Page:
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Each day in the month of August we’ll be examining a different NHL team — from looking back at last season to discussing a player under pressure to focusing on a player coming off a breakthrough year to asking questions about the future. Today we look at the St. Louis Blues.

There’s times when Jake Allen looks like a solid number one goaltender capable of leading his team to the playoffs. But there’s other times when he doesn’t even look like an NHL goalie. That’s the frustration that comes with having Allen on your team.

During the 2016-17 season, things got so bad that Ken Hitchcock, who was the head coach at the time, decided to leave Allen at home during a road trip. Things were falling apart. But a few weeks later, during the postseason, Allen was the biggest reason why the Blues were able to knock the Minnesota Wild out of the first round.

The Blues got off to a fantastic start last season, but things starting falling apart in early December and they were never able to get back on track. There was stretch where Carter Hutton took over the starting role from Allen. Even though Hutton played well at times, it still wasn’t enough to get the team into the playoffs.

[2017-18 review| Breakthrough: Dunn3 Questions]

GM Doug Armstrong made plenty of upgrades to his roster this summer. He added Ryan O'Reilly via trade and he signed Tyler Bozak, David Perron and Patrick Maroon via free agency. The team also made a tweak in goal, as they replaced Hutton, who signed with Buffalo, with journeyman backup Chad Johnson.

All that means, is that Allen’s margin for error is even smaller now. He won’t be able to rely on solid backups like Brian Elliott or Hutton like he has in the past. Johnson is a capable number two netminder, but he’s not the type of guy that will be able to take over for long stretches.

If Allen can’t be consistent, there’s a good chance the Blues will have to scratch and claw their way to a playoff spot. If the 28-year-old can find a way to provide his team with steady goaltending throughout the year, they’ll probably have some more breathing room. Every goalie will go through a slump, but Allen’s seem to come more frequently and they seem to last a little longer than most.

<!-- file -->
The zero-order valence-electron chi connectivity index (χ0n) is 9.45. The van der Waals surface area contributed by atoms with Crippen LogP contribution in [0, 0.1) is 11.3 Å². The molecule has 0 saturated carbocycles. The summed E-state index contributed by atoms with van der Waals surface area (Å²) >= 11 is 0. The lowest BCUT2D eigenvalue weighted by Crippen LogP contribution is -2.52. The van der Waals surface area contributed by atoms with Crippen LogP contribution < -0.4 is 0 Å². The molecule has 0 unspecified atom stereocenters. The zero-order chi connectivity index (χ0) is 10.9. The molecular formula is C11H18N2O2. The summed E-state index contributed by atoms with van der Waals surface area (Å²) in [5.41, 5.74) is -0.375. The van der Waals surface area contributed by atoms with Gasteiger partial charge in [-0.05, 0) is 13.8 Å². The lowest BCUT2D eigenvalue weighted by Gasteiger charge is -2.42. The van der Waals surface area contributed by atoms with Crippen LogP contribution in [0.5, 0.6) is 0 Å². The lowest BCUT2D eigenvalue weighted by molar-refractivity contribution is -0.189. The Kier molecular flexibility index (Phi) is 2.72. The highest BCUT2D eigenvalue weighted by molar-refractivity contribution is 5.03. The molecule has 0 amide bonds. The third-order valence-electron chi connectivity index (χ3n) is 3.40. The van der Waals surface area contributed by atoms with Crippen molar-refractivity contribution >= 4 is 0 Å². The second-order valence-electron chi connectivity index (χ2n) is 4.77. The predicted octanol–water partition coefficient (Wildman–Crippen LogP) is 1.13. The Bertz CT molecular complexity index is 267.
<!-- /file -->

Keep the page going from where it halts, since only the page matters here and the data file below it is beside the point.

The Blues probably aren’t good enough to compete with Winnipeg and Nashville but they’re definitely solid enough (on paper) to fight for that third seed in the Central. They just need their goalie to play up to his capabilities for that to happen.

Joey Alfieri is a writer for Pro Hockey Talk on NBC Sports. Drop him a line at phtblog@nbcsports.com or follow him on Twitter @joeyalfieri.

PHT Morning Skate: Canucks and Karlsson; X-factors for Flyers

Sharks

Welcome to the PHT Morning Skate, a collection of links from around the hockey world. Have a link you want to submit? Email us at phtblog@nbcsports.com.

• In honor of the All-Star Game returning to San Jose, the Sharks will give away an Owen Nolan “calling his shot” bobblehead in January. [Sharks]

• Why would the rebuilding Vancouver Canucks blow it all up for potentially only one season with Erik Karlsson? [Sportsnet]

Nikita Kucherov doing a little recruiting of Artemi Panarin? [Tampa Bay Times]

• Sounds like Alex Galchenyuk will get a chance to play center with the Arizona Coyotes, which seems ideal. [Coyotes]

• Will Tyler Seguin re-sign with the Dallas Stars before he’s eligibile for unrestricted free agency next summer? [Dallas Morning News]

• There’s a foursome of RFA defensemen still waiting to sign extensions with their teams. Training camps open soon. [The Hockey News]

• How much is left in the tank for Florida Panthers goalie Roberto Luongo? [The Rat Trick]

• Boston Bruins defenseman Charlie McAvoy has a big fan in Ray Bourque. [WEEI]

• Aside from Alex Ovechkin and Nicklas Backstrom, who are some of the Washington Capitals’ other top duos? [Capitals Outsider]

• Emerson Etem will attend Los Angeles Kings training camp on a PTO. [LA Kings Insider]

• How the Vegas Golden Knights have helped the UNLV hockey program. [Las Vegas Sun]

Matthew Tkachuk is looking to build off a strong sophomore campaign with the Calgary Flames. [Flames]

• A third line center and Brian Elliott are some of the Philadelphia Flyers’ biggest X-factors for the 2018-19 season. [Flyers Nation]

• Why banning on-the-fly line changes in hockey might be a good idea. [Greatest Hockey Legends]

• Finally, another hockey season arrives and Jaromir Jagr continues scoring goals:

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Sean Leahy is a writer for Pro Hockey Talk on NBC Sports. Drop him a line at phtblog@nbcsports.com or follow him on Twitter @Sean_Leahy.

Three questions facing Philadelphia Flyers

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Each day in the month of August we’ll be examining a different NHL team — from looking back at last season to discussing a player under pressure to focusing on a player coming off a breakthrough year to asking questions about the future. Today we look at the Philadelphia Flyers.

1. Is their goaltending good enough to take them on a long playoff run?